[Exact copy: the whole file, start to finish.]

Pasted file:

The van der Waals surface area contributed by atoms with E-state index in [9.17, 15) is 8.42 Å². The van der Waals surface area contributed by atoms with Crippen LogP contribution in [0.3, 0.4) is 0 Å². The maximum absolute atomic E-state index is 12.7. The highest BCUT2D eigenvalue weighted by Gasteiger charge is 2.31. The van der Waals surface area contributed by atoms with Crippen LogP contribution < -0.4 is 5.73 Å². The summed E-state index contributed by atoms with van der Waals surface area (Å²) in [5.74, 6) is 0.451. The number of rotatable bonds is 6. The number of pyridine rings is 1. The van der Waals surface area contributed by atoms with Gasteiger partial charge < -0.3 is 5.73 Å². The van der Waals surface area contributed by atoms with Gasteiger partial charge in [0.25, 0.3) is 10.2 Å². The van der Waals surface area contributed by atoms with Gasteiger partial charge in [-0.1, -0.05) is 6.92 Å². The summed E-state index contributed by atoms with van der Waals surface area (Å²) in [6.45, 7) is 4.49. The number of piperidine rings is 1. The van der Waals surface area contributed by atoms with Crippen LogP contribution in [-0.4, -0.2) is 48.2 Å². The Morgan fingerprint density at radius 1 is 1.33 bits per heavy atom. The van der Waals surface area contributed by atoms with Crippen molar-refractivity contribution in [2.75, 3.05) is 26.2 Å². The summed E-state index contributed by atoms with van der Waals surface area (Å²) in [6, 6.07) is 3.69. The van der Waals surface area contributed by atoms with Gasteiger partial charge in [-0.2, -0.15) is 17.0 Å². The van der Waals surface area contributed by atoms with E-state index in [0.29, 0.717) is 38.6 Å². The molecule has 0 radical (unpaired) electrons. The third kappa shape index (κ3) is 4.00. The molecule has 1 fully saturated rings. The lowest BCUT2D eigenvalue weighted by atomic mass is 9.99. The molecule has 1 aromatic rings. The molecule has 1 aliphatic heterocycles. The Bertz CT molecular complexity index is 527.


The van der Waals surface area contributed by atoms with E-state index in [9.17, 15) is 8.42 Å². The van der Waals surface area contributed by atoms with Crippen LogP contribution in [0.3, 0.4) is 0 Å². The maximum absolute atomic E-state index is 12.7. The highest BCUT2D eigenvalue weighted by Gasteiger charge is 2.31. The van der Waals surface area contributed by atoms with Crippen LogP contribution < -0.4 is 5.73 Å². The summed E-state index contributed by atoms with van der Waals surface area (Å²) in [5.74, 6) is 0.451. The number of rotatable bonds is 6. The number of pyridine rings is 1. The van der Waals surface area contributed by atoms with Gasteiger partial charge < -0.3 is 5.73 Å². The van der Waals surface area contributed by atoms with Gasteiger partial charge in [0.25, 0.3) is 10.2 Å². The van der Waals surface area contributed by atoms with Gasteiger partial charge in [-0.1, -0.05) is 6.92 Å². The summed E-state index contributed by atoms with van der Waals surface area (Å²) in [6.45, 7) is 4.49. The number of piperidine rings is 1. The van der Waals surface area contributed by atoms with Crippen LogP contribution in [-0.4, -0.2) is 48.2 Å². The Morgan fingerprint density at radius 1 is 1.33 bits per heavy atom. The van der Waals surface area contributed by atoms with Crippen molar-refractivity contribution in [2.75, 3.05) is 26.2 Å². The summed E-state index contributed by atoms with van der Waals surface area (Å²) in [6, 6.07) is 3.69. The van der Waals surface area contributed by atoms with Gasteiger partial charge in [-0.2, -0.15) is 17.0 Å². The van der Waals surface area contributed by atoms with E-state index in [0.29, 0.717) is 38.6 Å². The molecule has 0 radical (unpaired) electrons. The third kappa shape index (κ3) is 4.00. The molecule has 1 fully saturated rings. The lowest BCUT2D eigenvalue weighted by atomic mass is 9.99. The molecule has 1 aromatic rings. The molecule has 1 aliphatic heterocycles. The Bertz CT molecular complexity index is 527.